Austin showing positive signs on AYP, MMR scores

Published 10:54 am Thursday, August 30, 2012

The numbers are looking promising for Austin Public Schools.

The district’s Adequate Yearly Progress and scores on Multiple Measurement Ratings and Focus Ratings all showed improvement over the previous year when the Minnesota Department of Education released its latest test results Thursday.

Sumner Elementary School made AYP across the board this year, and its ratings were in the top 40 among schools that accept Title I poverty funding statewide. No Austin school made AYP last year.

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“There wasn’t really a lot that was unexpected,” said John Alberts, educational services director of Austin Public Schools.

As the Minnesota Comprehensive Assessment numbers showed earlier this month, Austin is making great gains in math but weak gains in reading, a trend mirrored in the latest rankings. Yet Austin schools remain below average when it comes to MMR and FR ratings.

MMR data focuses on student growth and reducing the academic achievement gap between white and non-white/non-privileged students. The MMR benchmark reflects how well students did based on the academic growth shown in last year’s MCA scores, the graduation rate for those years, the achievement gap between white and non-white or non-privileged students, and whether students are meeting new MCA score benchmarks.

There’s also a Focus Rating, which determines how well schools focus on lowering the achievement gap. State officials use the same achievement gap data under the MMR while also looking at how well non-white and non-privileged students performed on the MCA.

With so much data, it’s difficult to single out immediate concerns or triumphs, but district officials are pleased with most of what they see. Sumner’s MMR rating improved to 62.4 percent this year, and its FR is at 89.33 percent.

Under MMR, most of Minnesota’s 2,000 public schools received an overall numerical ranking, but only about a quarter — those schools receiving federal poverty aid — got one of five designations: Reward, Celebration, Continuous Improvement, Focus and Priority.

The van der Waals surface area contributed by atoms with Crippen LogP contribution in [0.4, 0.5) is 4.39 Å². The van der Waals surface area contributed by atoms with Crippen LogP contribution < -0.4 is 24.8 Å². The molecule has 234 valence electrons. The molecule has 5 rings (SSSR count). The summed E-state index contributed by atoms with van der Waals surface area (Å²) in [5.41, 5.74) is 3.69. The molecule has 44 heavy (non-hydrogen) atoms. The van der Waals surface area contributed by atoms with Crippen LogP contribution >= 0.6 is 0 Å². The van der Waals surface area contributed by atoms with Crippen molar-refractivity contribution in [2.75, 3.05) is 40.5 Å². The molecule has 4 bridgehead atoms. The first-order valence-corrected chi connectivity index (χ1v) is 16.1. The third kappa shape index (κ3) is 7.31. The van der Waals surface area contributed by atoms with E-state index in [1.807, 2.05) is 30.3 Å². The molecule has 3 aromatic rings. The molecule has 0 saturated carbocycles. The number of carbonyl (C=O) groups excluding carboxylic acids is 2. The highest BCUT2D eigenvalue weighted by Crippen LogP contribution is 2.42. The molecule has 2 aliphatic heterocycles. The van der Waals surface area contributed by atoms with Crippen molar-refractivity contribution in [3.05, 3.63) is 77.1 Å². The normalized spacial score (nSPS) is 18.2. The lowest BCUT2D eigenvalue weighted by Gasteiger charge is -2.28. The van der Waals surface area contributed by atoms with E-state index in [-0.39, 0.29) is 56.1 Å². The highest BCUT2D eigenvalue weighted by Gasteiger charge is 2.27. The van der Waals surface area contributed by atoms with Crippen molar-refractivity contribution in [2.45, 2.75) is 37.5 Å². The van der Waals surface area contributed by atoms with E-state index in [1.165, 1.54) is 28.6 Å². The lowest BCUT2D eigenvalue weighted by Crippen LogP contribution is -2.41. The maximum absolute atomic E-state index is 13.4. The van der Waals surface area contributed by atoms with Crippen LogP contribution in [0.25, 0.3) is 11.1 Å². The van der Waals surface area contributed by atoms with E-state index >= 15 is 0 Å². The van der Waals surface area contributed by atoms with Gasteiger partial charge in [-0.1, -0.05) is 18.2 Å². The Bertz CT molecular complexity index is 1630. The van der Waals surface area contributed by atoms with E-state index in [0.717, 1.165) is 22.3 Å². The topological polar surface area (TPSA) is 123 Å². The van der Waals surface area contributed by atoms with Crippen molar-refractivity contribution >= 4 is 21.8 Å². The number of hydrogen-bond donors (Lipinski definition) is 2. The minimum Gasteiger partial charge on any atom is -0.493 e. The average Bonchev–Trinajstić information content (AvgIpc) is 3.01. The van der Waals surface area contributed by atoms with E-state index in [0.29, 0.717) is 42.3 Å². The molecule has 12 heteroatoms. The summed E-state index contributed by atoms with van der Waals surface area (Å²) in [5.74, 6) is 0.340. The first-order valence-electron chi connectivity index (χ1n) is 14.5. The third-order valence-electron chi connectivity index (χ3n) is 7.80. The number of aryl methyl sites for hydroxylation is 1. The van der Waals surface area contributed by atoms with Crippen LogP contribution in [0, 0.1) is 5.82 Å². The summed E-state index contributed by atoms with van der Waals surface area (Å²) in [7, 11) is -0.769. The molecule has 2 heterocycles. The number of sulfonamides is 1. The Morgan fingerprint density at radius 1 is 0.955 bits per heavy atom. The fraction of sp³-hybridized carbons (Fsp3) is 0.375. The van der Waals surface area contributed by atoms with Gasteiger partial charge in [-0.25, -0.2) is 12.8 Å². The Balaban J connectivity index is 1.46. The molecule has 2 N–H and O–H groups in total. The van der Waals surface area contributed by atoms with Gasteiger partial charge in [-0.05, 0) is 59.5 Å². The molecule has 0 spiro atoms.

Schools with the Priority, Focus and Continuous Improvement designations must come up with plans to show improvement and will have to set aside 20 percent of their federal poverty aid to launch those plans.

Overall, the new system gives school more flexibility in implementing those plans. Only Priority and Focus schools must have their plans approved by the state Education Department.

There are no reward schools in Mower County based on last year’s data. Sumner’s successful growth makes it eligible for Celebration school status, though Alberts said the district would have to apply for that status. On the other hand, Southgate was labeled a focus school in the spring, when MMR benchmark data based on 2010 and 2011 MCA scores were released.

Though the district’s relatively new math curriculum and new online MCA math test meant Austin’s math scores dramatically increased — 16.9 percent compared to the 7.9 percent state average — the district’s reading scores are relatively weak, with only 1 or 2 percent growth in some schools.

“We do know that we need to make improvements in reading,” Alberts said.

Alberts points to the new Mondo curriculum, which focuses on reading skills and aural connections to reading comprehension, as a means to increase reading skills. The Mondo curriculum will be used in all Austin elementary schools this year, as Sumner saw positive results as a pilot school for the initiative last year.

In addition, there’s more reading intervention opportunities at Ellis Middle School and Austin High School, which Alberts said should improve reading scores as well.

District officials will pour over the data next month, making changes to school site plans after they also look at student benchmark data from preliminary testing done to see what academic level students are at. Benchmark testing will take place next month as well, since most Austin students start school Tuesday, Sept. 4.

—The Minneapolis Star Tribune contributed to this report.